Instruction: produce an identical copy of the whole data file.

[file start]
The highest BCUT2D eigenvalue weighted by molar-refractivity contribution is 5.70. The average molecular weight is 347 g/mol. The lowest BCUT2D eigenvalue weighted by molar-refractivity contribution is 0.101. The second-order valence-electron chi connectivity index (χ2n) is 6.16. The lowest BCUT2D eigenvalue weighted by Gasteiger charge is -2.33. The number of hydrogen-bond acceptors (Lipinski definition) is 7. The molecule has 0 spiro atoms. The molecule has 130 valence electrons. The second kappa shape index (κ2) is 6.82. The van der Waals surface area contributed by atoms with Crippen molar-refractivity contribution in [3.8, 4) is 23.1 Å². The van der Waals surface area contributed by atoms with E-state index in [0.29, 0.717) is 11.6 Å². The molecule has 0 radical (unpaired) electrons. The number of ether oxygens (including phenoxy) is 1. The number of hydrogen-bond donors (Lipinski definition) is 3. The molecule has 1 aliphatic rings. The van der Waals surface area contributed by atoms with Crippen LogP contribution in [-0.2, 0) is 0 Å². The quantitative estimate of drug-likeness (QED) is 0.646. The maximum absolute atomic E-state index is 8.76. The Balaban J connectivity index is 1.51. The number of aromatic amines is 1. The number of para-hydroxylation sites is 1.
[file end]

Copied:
The highest BCUT2D eigenvalue weighted by molar-refractivity contribution is 5.70. The average molecular weight is 347 g/mol. The lowest BCUT2D eigenvalue weighted by molar-refractivity contribution is 0.101. The second-order valence-electron chi connectivity index (χ2n) is 6.16. The lowest BCUT2D eigenvalue weighted by Gasteiger charge is -2.33. The number of hydrogen-bond acceptors (Lipinski definition) is 7. The molecule has 0 spiro atoms. The molecule has 130 valence electrons. The second kappa shape index (κ2) is 6.82. The van der Waals surface area contributed by atoms with Crippen molar-refractivity contribution in [3.8, 4) is 23.1 Å². The van der Waals surface area contributed by atoms with E-state index in [0.29, 0.717) is 11.6 Å². The molecule has 0 radical (unpaired) electrons. The number of ether oxygens (including phenoxy) is 1. The number of hydrogen-bond donors (Lipinski definition) is 3. The molecule has 1 aliphatic rings. The van der Waals surface area contributed by atoms with Crippen LogP contribution in [-0.2, 0) is 0 Å². The quantitative estimate of drug-likeness (QED) is 0.646. The maximum absolute atomic E-state index is 8.76. The Balaban J connectivity index is 1.51. The number of aromatic amines is 1. The number of para-hydroxylation sites is 1.